Trump's Year in Review: Here Are His Biggest Accomplishments in 2017

How did President Donald Trump fare in the first year of his presidency? Doc recently guest-hosted for Glenn and covered some of Trump’s major accomplishments in 2017. What do you think of his list of Trump’s wins?

“It was a pretty good year,” Doc said. “I’ve got to give the guy credit.”

  • Neil Gorsuch confirmed to the Supreme Court
  • Republicans passed a major tax reform bill
  • Jerusalem recognized as the official capital of Israel
  • U.S. withdrew from the Paris climate accord
  • Obama administration’s deal with Cuba rescinded
  • EPA regulations rolled back

Listen to the audio clip or read the transcript below for more.

This article provided courtesy of TheBlaze.

DOC: Let's talk about the truth now. Because I mentioned, yes, Glenn Beck did not support vote for or support President Trump. I didn't as well. But we've been pretty honest, calling the balls and strikes as we see them.

Is that good, or is that bad? And early on, the first big thing President Trump did was appoint Neil Gorsuch. And by some people's desire or reason they voted for him, that was enough.

Fill that seat that was vacated by Antonin Scalia, with a true conservative. Maybe that was enough. And I gave him high marks for that.

Then the following couple months, not a lot got done. There were some things that I didn't like. A little bombastic. Still gave him high marks. Okay. And that's kind of been the malaise I think during the summers. Little stories here and there. And the media just obsesses over his tweet and fake news claims and this stuff. And I didn't I say do the math and add up what the president had accomplished. Because, by the way, did they repeal Obamacare? Nope. Didn't get it done.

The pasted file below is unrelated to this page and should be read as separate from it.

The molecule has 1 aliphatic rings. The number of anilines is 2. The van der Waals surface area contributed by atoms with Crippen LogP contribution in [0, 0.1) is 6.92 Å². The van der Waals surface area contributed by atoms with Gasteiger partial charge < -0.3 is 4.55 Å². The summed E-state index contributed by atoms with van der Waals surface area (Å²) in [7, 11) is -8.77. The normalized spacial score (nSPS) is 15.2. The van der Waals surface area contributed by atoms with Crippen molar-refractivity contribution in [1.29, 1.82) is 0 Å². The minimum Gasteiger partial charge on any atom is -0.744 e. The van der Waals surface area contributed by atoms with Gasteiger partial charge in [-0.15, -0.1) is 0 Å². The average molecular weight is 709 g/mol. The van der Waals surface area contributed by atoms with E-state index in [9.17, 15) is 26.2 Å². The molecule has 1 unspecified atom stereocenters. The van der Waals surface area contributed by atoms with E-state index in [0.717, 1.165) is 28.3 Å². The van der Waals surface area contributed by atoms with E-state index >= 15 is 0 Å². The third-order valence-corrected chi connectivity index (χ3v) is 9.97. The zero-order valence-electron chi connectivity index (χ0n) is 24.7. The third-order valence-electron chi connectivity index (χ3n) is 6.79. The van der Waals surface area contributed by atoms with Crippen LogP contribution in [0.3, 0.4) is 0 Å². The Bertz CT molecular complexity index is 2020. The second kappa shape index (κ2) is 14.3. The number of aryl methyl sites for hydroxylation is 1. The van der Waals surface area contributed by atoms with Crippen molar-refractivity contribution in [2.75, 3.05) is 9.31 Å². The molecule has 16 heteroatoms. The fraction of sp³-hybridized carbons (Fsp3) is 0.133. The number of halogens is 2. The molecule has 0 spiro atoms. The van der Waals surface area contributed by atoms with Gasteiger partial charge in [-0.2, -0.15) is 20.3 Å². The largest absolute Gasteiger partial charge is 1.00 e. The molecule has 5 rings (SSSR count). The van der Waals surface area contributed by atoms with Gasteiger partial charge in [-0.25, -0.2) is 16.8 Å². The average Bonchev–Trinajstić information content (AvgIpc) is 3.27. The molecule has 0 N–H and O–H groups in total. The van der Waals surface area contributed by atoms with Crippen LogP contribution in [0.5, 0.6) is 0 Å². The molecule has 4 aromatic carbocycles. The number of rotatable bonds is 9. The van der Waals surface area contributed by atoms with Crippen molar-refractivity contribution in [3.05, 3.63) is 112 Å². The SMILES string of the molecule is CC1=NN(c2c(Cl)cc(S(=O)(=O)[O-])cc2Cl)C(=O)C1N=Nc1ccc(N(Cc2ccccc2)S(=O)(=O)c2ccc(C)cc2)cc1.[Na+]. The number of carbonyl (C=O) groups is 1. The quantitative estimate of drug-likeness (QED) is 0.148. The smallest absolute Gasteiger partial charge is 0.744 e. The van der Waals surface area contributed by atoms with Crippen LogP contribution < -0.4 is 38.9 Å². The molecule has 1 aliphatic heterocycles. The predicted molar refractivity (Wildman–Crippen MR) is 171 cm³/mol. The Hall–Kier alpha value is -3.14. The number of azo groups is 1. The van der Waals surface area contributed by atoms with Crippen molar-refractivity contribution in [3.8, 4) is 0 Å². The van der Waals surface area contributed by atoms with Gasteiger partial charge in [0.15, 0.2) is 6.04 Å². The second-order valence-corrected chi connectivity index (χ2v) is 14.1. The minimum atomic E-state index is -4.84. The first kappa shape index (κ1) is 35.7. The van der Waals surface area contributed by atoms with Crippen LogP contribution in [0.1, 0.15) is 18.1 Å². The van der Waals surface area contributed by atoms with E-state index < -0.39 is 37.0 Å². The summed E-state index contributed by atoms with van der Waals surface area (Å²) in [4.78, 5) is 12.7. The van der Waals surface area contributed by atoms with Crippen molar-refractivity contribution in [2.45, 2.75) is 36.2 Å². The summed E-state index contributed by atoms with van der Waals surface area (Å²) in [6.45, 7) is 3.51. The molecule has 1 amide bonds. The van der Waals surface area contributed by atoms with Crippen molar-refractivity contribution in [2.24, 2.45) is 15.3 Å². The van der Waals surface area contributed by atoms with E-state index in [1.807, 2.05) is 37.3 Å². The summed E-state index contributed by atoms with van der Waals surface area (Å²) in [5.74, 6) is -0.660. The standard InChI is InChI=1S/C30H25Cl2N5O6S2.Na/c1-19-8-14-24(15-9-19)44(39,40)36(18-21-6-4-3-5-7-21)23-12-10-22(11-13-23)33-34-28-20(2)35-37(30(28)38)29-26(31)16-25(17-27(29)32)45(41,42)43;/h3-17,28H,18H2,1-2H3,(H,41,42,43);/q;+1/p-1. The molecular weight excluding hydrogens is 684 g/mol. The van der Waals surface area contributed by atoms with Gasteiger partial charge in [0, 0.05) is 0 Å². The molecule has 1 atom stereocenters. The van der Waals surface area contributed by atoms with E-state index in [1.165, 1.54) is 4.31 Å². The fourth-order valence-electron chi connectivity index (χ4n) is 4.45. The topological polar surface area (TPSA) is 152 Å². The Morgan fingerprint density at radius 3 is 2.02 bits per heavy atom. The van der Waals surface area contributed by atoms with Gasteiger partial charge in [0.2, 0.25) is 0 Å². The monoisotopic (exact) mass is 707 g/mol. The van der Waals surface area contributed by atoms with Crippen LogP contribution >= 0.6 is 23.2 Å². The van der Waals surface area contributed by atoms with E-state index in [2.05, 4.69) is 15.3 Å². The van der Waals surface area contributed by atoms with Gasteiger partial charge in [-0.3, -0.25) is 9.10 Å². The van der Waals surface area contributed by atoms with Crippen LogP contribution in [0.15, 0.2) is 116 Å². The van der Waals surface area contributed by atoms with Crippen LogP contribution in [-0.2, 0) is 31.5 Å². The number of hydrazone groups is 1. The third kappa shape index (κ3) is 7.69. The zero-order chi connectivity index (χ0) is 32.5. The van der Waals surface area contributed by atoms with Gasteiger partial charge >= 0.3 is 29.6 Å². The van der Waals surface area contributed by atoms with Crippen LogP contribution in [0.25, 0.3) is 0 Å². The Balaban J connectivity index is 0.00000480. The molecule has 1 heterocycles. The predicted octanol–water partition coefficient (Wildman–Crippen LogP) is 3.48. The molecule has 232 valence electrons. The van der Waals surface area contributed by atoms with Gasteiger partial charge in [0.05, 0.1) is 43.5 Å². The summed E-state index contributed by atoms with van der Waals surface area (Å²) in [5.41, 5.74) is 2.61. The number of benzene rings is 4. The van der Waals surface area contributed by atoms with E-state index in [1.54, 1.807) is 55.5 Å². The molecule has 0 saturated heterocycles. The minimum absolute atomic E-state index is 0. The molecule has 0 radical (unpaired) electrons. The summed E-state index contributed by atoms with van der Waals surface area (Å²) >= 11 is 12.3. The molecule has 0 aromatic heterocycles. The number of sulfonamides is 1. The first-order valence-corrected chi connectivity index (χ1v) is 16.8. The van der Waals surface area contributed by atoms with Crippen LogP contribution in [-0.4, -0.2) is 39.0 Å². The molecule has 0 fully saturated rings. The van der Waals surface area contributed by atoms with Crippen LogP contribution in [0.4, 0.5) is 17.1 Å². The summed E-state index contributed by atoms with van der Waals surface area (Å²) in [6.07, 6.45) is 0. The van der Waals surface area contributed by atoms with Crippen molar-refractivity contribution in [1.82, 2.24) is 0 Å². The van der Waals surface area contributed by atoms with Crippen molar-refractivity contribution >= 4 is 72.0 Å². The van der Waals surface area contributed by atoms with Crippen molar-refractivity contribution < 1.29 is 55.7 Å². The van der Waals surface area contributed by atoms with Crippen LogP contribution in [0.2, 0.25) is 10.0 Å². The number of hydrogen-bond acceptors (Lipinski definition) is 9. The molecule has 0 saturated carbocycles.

A lot of stuff we were hoping that they didn't get done, but that's they, the party, including the Republicans in Congress.

If you look at President Trump's track record, it was a pretty good year. Shockingly good year.

When I went down the list to prepare for today, I got to give the guy credit. So Neil Gorsuch, he did sign the tax reform bill.

Now, Congress did a lot of that work. So give them their due. The president did use the bully pulpit and suggest, you know, dropping the corporate tax rate down to 20 percent. It ended up being 21. Still good. But he did sign it and support it and got behind it.

He recognized Jerusalem as the capital of Israel. Said they were going to remove the embassy. Okay. That's pretty big for people who supported him, supported Israel, said that's what should happen there. That's a huge step that everybody else has kicked the can down the road. Right? Clinton did it. Bush did it. Obama did it. All when they're campaigning. Absolutely.

Got to be in Jerusalem. That's American policy since the '90s or whatever.

You going to do it? Well -- so you support it? Oh, absolutely.

But you're going to move it? Well...

That's what they're doing, right? Because they're playing both sides. They're playing politics. He said we're going to do it. Okay.

He signed an executive order that demanded that two regulations be killed for every new one that it creates. When that happened, I said, fantastic, if they do it. So far, he has.

He's eliminated more than he's created. It's a -- by a huge margin. Can't remember the percent. It's like 8-1 or something. They've actually done it. He cut 16 rules and regulations for every one. But that's an old statistic from months ago. So I don't know what the actual updated number is. But it's at least that. And this is a little loose. It saves 8.1 billion. That metric is a little off. But the number of rules and regulations cut versus created is true. He signed 15 congressional regulatory cuts by themselves.